were deliver'd him as (in our Opinion) a very safe Conveyance. 

"We were in hopes by this Letter to have given your Honour &c? an 
Account that we had received our dispatches from his Majesty, but as there is 
very little to be depended on here, so we find our Selves on this Account under 
no Small Disappointment having never Suspected this trifling matter cou'd have 
taken up so much time, Our Experience on this Occasion has taught us, that 
the least Affair cannot be transacted here without the Solemnity of a long and 
tedious Attendance, thereby enhaunching the favours they grant as to make them 
hardly worth receiving, our Diary for the Month of April, may be a more proper 
Index, than what can be contain'd in this Letter. We hoped all bad been 
concluded with the Month, not being much concern'd with the Kings deter- 
mination for our Dispatches altho' not with the same Honour that was granted 

1 This letter was read at a Consultation at Fort St. George on Saturday, the 17th August, 1717 
It li consequently found in the Madras Consultation Book as well as in the Copy Book oi Letters from 
M». Surman. 

DELHI, MAY, 1717. 105 

the Dutch by Mozzudeen [Mu'izzu-d-din, Jahandar Shah]. Wherefore we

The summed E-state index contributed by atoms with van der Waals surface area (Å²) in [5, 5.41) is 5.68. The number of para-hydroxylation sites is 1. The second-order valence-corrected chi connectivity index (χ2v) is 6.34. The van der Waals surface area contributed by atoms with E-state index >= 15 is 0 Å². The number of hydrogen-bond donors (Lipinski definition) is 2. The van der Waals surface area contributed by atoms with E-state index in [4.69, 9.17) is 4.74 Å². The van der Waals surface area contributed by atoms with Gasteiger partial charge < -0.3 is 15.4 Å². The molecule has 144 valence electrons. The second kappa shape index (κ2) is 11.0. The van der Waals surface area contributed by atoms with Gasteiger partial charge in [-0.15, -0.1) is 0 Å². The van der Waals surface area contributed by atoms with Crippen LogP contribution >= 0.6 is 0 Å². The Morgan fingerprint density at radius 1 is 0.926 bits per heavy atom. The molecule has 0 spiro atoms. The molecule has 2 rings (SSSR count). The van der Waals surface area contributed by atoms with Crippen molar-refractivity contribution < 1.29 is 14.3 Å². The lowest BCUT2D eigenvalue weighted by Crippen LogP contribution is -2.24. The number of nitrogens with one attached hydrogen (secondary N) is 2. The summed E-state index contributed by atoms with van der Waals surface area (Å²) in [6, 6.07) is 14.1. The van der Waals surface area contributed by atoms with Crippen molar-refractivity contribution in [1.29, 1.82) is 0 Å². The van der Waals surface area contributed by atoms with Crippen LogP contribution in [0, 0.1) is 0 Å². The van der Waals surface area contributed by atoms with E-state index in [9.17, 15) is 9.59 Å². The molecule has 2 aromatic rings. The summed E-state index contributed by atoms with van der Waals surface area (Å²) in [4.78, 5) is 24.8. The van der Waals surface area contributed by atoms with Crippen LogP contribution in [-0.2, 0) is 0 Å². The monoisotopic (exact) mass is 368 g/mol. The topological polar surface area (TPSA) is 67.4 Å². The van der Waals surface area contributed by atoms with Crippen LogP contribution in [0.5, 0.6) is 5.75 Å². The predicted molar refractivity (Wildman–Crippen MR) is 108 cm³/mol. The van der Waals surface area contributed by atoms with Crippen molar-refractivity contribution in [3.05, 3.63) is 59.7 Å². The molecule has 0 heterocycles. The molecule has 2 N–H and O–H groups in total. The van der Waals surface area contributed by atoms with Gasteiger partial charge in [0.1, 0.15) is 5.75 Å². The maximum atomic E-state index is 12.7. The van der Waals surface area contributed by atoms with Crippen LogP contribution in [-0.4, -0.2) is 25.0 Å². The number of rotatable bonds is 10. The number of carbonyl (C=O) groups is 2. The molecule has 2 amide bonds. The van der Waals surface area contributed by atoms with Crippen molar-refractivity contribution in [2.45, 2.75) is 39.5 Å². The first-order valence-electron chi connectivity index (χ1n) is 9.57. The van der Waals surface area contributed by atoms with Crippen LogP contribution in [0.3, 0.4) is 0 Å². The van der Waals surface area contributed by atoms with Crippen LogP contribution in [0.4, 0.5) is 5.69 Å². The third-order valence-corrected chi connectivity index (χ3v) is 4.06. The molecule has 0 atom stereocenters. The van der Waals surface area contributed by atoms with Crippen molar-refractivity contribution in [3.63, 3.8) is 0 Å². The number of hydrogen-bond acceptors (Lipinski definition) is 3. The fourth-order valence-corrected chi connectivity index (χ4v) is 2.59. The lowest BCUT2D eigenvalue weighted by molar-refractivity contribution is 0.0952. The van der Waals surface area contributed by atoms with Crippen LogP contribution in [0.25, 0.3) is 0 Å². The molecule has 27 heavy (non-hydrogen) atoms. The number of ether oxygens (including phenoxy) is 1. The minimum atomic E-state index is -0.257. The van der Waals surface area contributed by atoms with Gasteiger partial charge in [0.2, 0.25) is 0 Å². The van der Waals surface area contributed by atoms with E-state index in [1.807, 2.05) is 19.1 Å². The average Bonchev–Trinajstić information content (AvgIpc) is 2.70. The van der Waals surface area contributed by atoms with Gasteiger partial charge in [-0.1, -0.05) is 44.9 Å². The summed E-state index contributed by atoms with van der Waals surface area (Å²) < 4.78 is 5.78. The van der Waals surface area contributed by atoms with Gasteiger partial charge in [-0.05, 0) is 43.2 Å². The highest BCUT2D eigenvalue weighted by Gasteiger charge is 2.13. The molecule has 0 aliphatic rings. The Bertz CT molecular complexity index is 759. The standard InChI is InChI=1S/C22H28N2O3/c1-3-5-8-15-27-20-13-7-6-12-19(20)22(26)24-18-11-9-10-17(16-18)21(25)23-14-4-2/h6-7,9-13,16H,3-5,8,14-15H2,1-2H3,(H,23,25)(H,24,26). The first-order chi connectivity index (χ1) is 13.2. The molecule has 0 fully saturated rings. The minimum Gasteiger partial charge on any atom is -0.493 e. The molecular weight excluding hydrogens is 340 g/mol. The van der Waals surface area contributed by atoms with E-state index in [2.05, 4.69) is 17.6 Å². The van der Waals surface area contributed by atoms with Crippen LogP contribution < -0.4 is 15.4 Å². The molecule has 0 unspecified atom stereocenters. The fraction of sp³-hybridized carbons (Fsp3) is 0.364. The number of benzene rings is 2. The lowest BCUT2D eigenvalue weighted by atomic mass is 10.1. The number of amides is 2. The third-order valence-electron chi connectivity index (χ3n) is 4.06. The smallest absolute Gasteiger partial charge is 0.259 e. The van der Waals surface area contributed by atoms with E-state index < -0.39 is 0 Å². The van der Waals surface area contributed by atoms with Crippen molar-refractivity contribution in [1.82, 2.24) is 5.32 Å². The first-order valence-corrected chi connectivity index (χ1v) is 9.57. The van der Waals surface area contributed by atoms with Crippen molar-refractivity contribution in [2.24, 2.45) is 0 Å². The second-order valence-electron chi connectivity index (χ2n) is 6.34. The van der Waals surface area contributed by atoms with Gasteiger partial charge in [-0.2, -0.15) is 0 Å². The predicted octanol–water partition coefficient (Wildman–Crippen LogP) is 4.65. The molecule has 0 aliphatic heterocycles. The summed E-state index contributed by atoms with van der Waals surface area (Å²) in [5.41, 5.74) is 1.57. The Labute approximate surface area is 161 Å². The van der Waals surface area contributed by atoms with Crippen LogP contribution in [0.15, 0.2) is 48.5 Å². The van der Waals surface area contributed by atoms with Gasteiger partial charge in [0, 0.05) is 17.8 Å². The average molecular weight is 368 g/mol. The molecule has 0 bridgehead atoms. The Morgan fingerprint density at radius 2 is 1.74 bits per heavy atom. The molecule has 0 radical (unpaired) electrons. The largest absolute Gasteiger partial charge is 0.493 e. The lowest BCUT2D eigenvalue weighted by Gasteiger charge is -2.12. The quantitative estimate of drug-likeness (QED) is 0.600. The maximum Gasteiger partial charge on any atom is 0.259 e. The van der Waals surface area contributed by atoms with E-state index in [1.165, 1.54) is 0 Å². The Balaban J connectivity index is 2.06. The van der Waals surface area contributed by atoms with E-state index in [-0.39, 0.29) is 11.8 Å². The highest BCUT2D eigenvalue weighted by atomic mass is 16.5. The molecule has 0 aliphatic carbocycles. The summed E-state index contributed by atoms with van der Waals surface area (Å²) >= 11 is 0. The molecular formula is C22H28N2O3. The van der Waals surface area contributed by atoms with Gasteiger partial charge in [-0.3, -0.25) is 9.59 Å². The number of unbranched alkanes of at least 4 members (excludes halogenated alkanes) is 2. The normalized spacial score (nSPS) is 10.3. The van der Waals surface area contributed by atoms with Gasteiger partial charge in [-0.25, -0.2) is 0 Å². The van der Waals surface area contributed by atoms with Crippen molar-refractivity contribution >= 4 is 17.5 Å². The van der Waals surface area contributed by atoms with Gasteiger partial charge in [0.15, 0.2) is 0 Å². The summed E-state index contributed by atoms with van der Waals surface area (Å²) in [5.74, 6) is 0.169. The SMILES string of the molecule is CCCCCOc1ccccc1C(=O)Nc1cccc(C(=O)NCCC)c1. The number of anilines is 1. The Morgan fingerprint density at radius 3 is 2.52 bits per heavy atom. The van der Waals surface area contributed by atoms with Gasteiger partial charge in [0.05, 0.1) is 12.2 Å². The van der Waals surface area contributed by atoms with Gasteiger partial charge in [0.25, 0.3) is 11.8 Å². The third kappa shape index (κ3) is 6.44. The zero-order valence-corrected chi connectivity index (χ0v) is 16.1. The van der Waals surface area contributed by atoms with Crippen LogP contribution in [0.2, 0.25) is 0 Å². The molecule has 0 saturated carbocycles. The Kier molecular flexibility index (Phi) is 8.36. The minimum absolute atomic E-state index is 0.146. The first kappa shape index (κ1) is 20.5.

desir'd Sallibutcaun [Salabat Khan] not to request an addition, being Satisfled 
such pursuit must be attended with loss of time and consequently become 
expensive to our Honourable Masters, he promis'd very fairly but being nettled 
at the Disappointment, and that a Woman (such as Bibbe Juliana) shou'd be able 
to do that for the Dutch with a Quarter of the present, which was not in his 
power to effect for us with Such advantageous pleas; made him Storm in 
private, and resent it to Caundora [Khan Dauran] in very pathetick Terms, neither 
would he desist, on which Caundora ["Khan Dauran] made him Speake to the 
King himself his Majesty disputed making the Addition of Gunger [khanjar] and 
Horse for M ! '. Surman, as an ill precedent for futurity, but in the End granted 
it with this Salvo, that it shou'd be given some Duan [diwan] before the time 
of our Dispatches, that it might remain upon the records as a mark of his 
favour, and not to be challeng'd by other Nations. We have exerted our Selves 
to the Utmost on this Occasion in hopes of a speedy Dispatch, so the disappoint- 
ment can't be laid at our Doors, and we hope our Precedent Behaviour is 
evident proof that no outside Vanity or Expectations cou'd make us Swerve 
from our Honourable Masters Interest. 

The Phirmaund \_farman ] in answer to our President's Letter, Seerhaud 
[Sarhad] tells us has pass'd the Kings As3ent, and is writing fair over. And 
the Order for the HonW? Robert Hedges Esq 1 ? Present being gone into the 
Consomany \Jchansamani~], it's n w ten days since an Arze Arze ['ar?il went from 
that Place to his Majesty which is not yet return'd, when it does the Consomma 
[Mansaman] must give a Dustick \_dastaJc~\ on the Several Officers which at best 
will take up some time. 

J he 6 remaining Perwana's [pirwa nets'] are after much difficulty Sign'd